Just before Christmas, Congress voted to temporarily keep funding the Children’s Health Insurance Program (CHIP), the federally and state funded insurance program for 8.9 million children in the United States. Children enrolled in CHIP have families that earn too much to be eligible for Medicaid, but do not have the ability to obtain private insurance. Insurance under CHIP is either free or available at a reduced cost.
States are responsible for the administration of CHIP, using state funds in conjunction with federal dollars and are able to operate the program either separate from or as an extension of Medicaid. Without adequate federal funding, however, CHIP would not be able to support all children in need.
With the December 21st vote by Congress to allocate $2.85 billion to CHIP, the program should be safe until March of this new year. When states were notified of the extension of the program, they breathed a sigh of relief knowing they wouldn’t have to send out letters over Christmas notifying needy families that their health insurance would be cut. Even with the extension, it doesn’t guarantee that every state will have enough to keep everyone enrolled until March. As part of the agreement, Congress also authorized the Centers for Medicare and Medicaid Services (CMS) to grant more funds to the neediest states.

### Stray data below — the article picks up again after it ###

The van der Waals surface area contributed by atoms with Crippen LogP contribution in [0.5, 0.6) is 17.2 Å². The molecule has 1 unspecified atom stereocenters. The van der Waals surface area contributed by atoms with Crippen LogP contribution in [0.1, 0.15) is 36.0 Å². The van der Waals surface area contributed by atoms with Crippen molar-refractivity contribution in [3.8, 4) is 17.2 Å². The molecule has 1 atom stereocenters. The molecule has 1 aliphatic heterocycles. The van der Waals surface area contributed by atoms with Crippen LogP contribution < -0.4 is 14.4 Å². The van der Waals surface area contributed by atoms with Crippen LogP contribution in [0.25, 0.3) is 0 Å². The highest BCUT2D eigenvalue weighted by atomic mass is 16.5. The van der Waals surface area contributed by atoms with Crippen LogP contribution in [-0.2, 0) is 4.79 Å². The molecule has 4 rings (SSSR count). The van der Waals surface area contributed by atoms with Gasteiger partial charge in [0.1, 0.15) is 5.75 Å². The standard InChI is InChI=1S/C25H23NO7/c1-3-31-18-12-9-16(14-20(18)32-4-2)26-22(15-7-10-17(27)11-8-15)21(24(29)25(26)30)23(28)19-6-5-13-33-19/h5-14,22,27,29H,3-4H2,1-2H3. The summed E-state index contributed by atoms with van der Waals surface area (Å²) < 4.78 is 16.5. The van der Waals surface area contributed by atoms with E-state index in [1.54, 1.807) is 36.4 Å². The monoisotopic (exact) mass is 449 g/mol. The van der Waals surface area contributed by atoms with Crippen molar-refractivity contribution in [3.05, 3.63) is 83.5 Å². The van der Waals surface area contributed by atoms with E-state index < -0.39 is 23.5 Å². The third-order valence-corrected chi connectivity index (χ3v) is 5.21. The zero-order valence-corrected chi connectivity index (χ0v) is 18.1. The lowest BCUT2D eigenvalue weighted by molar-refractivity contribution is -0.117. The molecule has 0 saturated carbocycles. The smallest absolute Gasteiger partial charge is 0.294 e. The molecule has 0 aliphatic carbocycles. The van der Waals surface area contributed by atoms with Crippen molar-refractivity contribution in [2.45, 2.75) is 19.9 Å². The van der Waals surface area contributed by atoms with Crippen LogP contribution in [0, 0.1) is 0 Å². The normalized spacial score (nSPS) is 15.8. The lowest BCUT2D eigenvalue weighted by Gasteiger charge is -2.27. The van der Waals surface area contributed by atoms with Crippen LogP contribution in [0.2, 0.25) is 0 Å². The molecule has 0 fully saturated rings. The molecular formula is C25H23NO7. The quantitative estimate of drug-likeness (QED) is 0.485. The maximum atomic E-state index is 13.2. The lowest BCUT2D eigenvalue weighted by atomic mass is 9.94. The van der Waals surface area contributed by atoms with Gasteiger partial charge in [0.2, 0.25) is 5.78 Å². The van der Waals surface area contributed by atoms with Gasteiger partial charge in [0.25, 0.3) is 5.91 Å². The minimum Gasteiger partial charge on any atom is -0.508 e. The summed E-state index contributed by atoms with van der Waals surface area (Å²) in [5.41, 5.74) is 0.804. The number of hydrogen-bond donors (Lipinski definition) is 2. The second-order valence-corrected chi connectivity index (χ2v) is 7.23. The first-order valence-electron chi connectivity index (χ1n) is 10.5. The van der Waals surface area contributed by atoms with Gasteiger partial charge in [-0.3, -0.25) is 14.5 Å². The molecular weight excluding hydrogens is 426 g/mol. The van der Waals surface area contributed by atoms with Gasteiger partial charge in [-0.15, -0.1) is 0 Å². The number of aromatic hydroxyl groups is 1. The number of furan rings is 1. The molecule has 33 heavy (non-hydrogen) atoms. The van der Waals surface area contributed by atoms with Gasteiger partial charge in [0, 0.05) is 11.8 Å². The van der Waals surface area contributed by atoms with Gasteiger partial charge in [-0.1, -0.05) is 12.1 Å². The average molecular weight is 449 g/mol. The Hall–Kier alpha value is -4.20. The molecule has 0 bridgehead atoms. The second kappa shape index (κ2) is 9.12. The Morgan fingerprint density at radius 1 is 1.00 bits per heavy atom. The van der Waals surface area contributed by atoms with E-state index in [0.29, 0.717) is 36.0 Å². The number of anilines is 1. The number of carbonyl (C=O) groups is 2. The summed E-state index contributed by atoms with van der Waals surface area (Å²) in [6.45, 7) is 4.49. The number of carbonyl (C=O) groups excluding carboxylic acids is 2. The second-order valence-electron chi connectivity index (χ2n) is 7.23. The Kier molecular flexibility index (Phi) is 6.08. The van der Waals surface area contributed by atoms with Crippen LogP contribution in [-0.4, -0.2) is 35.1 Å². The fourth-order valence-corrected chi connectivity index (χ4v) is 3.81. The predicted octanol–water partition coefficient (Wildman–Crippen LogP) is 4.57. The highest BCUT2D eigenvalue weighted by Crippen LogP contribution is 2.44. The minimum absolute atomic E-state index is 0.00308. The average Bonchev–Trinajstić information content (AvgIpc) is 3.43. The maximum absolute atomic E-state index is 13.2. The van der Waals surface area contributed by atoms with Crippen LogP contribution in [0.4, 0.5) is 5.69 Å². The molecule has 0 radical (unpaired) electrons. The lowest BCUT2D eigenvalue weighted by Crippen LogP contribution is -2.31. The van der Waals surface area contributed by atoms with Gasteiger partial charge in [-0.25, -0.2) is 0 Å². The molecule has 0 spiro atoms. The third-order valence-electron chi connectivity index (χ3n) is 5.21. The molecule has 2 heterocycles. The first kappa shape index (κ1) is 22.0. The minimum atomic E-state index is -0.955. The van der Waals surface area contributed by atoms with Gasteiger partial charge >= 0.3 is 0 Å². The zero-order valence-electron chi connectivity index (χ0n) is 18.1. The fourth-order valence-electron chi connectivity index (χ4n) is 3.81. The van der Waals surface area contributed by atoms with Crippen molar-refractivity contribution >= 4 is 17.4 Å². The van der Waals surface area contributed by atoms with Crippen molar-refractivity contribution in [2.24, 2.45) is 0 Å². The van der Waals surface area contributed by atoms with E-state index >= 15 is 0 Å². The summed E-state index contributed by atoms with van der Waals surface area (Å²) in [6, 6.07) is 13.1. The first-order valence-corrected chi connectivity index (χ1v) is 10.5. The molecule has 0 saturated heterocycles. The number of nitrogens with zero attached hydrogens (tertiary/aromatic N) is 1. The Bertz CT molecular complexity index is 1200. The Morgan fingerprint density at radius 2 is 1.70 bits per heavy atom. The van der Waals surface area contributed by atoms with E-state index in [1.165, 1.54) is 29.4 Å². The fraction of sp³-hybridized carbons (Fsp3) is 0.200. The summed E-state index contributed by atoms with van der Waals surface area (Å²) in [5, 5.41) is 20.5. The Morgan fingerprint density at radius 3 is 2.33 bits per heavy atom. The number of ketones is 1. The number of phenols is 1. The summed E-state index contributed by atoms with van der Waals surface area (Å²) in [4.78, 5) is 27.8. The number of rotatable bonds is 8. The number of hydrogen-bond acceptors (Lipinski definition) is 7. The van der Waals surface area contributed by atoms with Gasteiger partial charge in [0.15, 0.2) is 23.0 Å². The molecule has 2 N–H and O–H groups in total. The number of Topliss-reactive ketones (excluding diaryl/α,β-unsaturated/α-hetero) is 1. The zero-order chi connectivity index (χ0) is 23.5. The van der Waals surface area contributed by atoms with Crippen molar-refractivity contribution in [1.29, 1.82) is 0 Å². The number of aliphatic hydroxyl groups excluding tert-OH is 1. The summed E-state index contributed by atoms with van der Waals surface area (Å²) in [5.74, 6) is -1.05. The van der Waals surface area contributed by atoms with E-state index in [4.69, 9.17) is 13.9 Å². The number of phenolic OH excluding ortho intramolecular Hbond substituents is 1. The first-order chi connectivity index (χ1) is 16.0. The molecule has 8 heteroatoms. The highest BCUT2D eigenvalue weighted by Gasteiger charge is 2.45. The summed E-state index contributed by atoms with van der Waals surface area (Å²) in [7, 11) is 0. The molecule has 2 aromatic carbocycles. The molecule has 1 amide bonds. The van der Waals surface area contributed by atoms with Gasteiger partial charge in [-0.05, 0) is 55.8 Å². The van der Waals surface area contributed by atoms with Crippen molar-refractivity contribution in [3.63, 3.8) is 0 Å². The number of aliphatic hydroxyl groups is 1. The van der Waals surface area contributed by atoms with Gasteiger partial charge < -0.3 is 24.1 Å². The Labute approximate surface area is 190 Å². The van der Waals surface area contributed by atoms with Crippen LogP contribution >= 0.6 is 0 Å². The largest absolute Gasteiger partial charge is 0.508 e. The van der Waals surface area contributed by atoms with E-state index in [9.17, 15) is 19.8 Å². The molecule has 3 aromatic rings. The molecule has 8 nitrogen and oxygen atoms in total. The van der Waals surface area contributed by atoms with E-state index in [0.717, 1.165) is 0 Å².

While most states were happy to have a safety for the next few months, the question of how much time the program truly has is hanging over them. The truth is that no one knows what might happen to CHIP. If the government does away with CHIP altogether, some states may have the option to transition qualifying families to Medicaid, while others may not be able to offer relief to families with children in need.
For more information on the difference between CHIP and Medicare, please see this useful fact sheet from The Catalyst Center.